Good enough to eat Garlic!
It enhances the flavor of your Italian dishes, makes your mouth water, exudes a spicy aroma, wards off vampires, and has healing properties; however, it is unknown whether or not it is healthy for your pet.
In addition to hundreds of other types of onions, leeks, shallots, and chives, garlic is a member of the Allium genus, which is a subfamily of the Liliaceae plant family. The leaves of garlic are typically removed before it is packaged as a bulb for sale in grocery stores. Garlic is widely available. Garlic’s outer layer, known as the skin, serves to shield the garlic’s inner layers, which are comprised of smaller bulbs known as cloves. It is a weed that can propagate itself in the wild. In the wild, humans and animals such as deer, elk, moose, and rabbits have both been seen snacking on these plants. It’s possible that these animals have known all along that garlic isn’t just for the gastronome’s pleasure, but that it could also be beneficial to our pets.
It is thought that garlic originated in west-central Asia, and that people have been using it for medicinal purposes for at least five thousand years. Garlic has properties that make it effective against bacterial, fungal, and viral infections, as well as inflammation. It is used to treat infections, digestive and respiratory issues, as well as boost the immune system, lower cholesterol, blood pressure, and the likelihood of blood clots, and reduce cholesterol levels. Garlic has been shown to alleviate cramping and gas, as well as kill worms and other parasites, ward off fleas, and prevent the growth of harmful bacteria.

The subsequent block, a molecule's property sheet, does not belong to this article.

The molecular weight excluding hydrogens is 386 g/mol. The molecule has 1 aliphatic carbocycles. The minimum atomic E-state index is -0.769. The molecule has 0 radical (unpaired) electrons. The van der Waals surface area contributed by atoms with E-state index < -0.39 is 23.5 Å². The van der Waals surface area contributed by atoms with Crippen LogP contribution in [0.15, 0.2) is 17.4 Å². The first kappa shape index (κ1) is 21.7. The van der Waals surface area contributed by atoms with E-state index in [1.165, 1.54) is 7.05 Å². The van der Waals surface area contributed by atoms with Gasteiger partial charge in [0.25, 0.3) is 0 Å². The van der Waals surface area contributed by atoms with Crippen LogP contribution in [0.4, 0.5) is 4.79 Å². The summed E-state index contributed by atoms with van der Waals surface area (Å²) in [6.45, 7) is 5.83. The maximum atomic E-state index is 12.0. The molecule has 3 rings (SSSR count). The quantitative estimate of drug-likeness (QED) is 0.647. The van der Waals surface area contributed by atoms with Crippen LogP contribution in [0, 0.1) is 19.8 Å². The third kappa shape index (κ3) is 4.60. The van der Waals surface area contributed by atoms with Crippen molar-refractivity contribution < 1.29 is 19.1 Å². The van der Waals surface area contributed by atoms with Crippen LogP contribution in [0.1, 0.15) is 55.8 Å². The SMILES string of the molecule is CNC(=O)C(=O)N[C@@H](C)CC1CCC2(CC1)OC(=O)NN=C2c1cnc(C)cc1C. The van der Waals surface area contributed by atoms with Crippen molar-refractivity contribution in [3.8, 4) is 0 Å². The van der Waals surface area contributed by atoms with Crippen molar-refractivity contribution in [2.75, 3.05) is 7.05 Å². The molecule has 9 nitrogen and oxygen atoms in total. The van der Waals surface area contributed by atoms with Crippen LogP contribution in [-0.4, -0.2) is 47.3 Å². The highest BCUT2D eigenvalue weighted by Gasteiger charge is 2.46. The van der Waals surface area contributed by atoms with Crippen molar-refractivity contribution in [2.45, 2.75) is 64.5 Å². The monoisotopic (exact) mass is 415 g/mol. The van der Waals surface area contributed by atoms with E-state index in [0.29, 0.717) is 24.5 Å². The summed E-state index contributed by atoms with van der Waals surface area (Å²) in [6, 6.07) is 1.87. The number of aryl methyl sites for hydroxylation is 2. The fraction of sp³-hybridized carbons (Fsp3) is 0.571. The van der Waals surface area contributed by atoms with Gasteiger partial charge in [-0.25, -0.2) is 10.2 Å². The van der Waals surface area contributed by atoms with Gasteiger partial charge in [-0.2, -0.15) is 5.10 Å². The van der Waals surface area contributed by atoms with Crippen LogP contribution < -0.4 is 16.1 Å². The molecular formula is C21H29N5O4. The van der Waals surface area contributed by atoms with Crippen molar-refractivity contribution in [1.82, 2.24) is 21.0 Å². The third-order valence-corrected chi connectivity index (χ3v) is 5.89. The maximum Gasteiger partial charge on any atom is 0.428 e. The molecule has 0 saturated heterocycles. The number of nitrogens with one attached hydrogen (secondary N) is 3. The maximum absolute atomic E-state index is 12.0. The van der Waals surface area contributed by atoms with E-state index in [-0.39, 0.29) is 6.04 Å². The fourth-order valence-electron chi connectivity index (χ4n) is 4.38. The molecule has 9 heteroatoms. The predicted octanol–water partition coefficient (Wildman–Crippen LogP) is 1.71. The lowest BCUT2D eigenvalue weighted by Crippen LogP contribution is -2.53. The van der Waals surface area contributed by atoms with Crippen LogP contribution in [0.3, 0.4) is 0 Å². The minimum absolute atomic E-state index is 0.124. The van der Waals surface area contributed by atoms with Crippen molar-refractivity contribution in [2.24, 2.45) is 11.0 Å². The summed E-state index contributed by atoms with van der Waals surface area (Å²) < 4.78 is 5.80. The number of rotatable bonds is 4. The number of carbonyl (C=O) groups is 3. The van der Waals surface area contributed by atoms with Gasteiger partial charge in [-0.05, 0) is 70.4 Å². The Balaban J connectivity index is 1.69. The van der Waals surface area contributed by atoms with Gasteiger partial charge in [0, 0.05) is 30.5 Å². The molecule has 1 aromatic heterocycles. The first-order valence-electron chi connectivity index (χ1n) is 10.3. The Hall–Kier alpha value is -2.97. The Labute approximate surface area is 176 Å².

Garlic can be prepared in a variety of ways, including fresh, cooked, dried, granulated, and even garlic that has been prepared in oil. It is also available in pill form, which can be purchased at health food stores. Allicin, a volatile oil found in garlic, was once thought to be the only healing constituent. However, recent research has shown that garlic contains many other healing agents in addition to allicin. There are at least thirty additional compounds in garlic that have been shown to be effective in treating a variety of conditions, ranging from skin disorders to cancer. If you choose to purchase garlic for specific health issues, allicin will continue to be an important consideration. Because it is so volatile, once the bulb is exposed to air, the effectiveness begins to decrease, and it is possible that it will not provide the health benefits you are seeking.
If you decide to take supplements, you should make sure to conduct research into the location where your garlic supplements are manufactured and grown, as well as the method used to prepare the supplements. Because some businesses aim to produce products with the highest allicin contents, they may process garlic in a way that removes its other naturally occurring health benefits, leaving allicin as the sole and most powerful component. When garlic is used as an antibiotic, this is a particularly relevant consideration because of its important role. It is also recommended that you ask your veterinarian what form of garlic is safe for your pet to consume.
Garlic has been shown to have a number of health benefits for humans, but there is growing debate about whether or not it is safe for animals to consume too much of it because of the possibility of toxic side effects. And it would appear that the common misconception is the idea that more is better. In spite of the many beneficial properties that can be obtained from this bulb, the golden rule to follow when giving herbs to your pets is to first consult with a veterinarian and then administer the lowest effective dose possible. The inclusion of garlic in the diet of your pet can be a wonderful thing, providing them with enhanced flavor as well as additional health benefits.